Tests using AGP Video cards were run under Winstone 97 and Winstone 98
No foreign drivers were present in the test system other than those required for the system to function to the best of its ability
All foreign installation files were moved to a separate partition during the test as to prevent them from effecting the test results
All tests were conducted at 800 x 600 x 256 colors
|Processor(s):||Pentium II - 300 Retail
Pentium II - 333 OEM
|RAM:||1 - 64MB Corsair PC100 SDRAM DIMM
1 - 64MB Memory Man PC100 SDRAM DIMM
|Hard Drive(s):||Western Digital Caviar AC21600H|
|Video Card(s):||Matrox Millennium II (4MB WRAM - AGP)|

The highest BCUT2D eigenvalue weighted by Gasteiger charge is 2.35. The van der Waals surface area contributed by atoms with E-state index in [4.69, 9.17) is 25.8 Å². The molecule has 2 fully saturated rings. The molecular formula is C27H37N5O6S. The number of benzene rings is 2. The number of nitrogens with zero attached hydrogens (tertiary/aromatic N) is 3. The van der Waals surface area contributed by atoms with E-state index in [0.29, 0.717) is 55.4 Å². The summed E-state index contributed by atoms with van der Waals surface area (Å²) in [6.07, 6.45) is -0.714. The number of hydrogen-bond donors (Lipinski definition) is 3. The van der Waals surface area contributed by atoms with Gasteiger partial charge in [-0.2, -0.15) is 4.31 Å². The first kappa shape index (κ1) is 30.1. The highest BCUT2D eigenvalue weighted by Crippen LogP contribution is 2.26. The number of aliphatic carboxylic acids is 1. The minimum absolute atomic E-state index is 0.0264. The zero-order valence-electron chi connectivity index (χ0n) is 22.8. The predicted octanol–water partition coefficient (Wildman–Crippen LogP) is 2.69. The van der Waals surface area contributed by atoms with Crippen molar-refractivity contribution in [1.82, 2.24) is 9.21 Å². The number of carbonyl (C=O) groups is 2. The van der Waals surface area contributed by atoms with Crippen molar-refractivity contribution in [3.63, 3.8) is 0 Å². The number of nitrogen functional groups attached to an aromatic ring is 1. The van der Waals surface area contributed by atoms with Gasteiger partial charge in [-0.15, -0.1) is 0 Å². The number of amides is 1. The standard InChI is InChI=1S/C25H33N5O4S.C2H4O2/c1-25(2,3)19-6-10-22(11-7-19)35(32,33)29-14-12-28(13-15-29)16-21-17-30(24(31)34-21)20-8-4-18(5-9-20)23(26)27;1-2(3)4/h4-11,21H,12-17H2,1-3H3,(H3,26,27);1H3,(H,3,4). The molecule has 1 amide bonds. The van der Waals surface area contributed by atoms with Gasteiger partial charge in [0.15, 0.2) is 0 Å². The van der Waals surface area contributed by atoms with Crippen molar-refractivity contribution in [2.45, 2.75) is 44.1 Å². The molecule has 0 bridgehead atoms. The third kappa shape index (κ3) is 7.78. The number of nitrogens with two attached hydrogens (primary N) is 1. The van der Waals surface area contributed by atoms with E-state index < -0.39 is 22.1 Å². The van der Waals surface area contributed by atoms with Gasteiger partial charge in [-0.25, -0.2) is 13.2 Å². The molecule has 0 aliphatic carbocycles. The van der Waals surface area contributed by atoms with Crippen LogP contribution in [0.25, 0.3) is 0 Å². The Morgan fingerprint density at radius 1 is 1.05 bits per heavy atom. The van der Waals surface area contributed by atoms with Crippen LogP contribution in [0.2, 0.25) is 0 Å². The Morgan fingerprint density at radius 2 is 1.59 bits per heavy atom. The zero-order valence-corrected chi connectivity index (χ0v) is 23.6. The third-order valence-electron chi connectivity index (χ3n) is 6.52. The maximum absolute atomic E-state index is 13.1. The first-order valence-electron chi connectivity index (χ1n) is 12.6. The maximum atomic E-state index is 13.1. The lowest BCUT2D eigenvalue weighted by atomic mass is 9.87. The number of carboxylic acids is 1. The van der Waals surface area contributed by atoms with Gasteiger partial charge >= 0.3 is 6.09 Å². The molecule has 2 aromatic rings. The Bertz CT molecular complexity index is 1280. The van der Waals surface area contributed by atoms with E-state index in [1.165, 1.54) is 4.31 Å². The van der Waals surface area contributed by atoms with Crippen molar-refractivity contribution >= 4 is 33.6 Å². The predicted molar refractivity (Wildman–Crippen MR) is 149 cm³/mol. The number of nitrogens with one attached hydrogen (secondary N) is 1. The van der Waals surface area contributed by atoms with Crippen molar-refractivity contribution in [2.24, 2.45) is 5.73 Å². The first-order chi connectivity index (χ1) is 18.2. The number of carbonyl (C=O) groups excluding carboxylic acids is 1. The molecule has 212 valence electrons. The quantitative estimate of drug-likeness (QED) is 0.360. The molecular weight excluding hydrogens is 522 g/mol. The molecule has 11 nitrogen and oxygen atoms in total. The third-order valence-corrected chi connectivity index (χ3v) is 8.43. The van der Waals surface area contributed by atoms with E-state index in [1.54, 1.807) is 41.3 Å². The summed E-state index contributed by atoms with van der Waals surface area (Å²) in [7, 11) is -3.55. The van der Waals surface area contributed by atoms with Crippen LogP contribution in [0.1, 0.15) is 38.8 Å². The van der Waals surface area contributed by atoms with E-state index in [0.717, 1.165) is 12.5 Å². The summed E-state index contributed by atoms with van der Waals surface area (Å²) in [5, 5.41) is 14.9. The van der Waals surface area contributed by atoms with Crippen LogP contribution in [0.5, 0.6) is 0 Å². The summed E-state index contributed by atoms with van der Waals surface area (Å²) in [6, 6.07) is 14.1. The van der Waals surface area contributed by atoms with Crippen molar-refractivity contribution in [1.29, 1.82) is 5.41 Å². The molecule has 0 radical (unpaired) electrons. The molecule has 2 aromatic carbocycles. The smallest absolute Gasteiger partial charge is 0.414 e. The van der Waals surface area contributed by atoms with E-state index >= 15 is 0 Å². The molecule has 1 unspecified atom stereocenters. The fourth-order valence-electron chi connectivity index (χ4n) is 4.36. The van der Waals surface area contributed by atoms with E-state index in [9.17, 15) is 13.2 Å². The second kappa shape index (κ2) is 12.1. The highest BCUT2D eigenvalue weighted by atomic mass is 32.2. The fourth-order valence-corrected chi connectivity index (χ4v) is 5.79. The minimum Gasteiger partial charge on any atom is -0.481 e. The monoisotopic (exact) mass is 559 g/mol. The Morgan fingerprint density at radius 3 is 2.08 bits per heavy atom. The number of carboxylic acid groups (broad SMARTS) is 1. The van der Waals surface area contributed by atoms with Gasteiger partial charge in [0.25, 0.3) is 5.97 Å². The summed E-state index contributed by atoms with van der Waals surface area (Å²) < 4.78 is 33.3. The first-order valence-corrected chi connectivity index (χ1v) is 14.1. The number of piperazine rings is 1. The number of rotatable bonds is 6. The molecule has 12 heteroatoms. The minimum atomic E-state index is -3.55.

|Bus Master Drivers:||Intel v3.01|
|Video Drivers:||MGA Millennium 4.03.00.3410|
|Operation System(s):||Windows 95 Service Release 2|
Ziff Davis Winstone - Windows 95 Performance
|Business Winstone 98||Business Winstone 97|
|Intel Pentium II - 300 (100)||23.9||70.0|
|Intel Pentium II - 333 @ 300 (100)||23.8||65.5|
|Intel Pentium II - 336 (112)||24.1||68.5|
|Intel Pentium II - 400 (100)||25.3||74.8|
For the first BX motherboard reviewed at Anand Tech, the AX6B doesn't rely on the sheer features of the chipset to make it a hit, instead AOpen made sure that their first (and probably flagship) BX motherboard was stable, reliable, and most importantly, a quality product.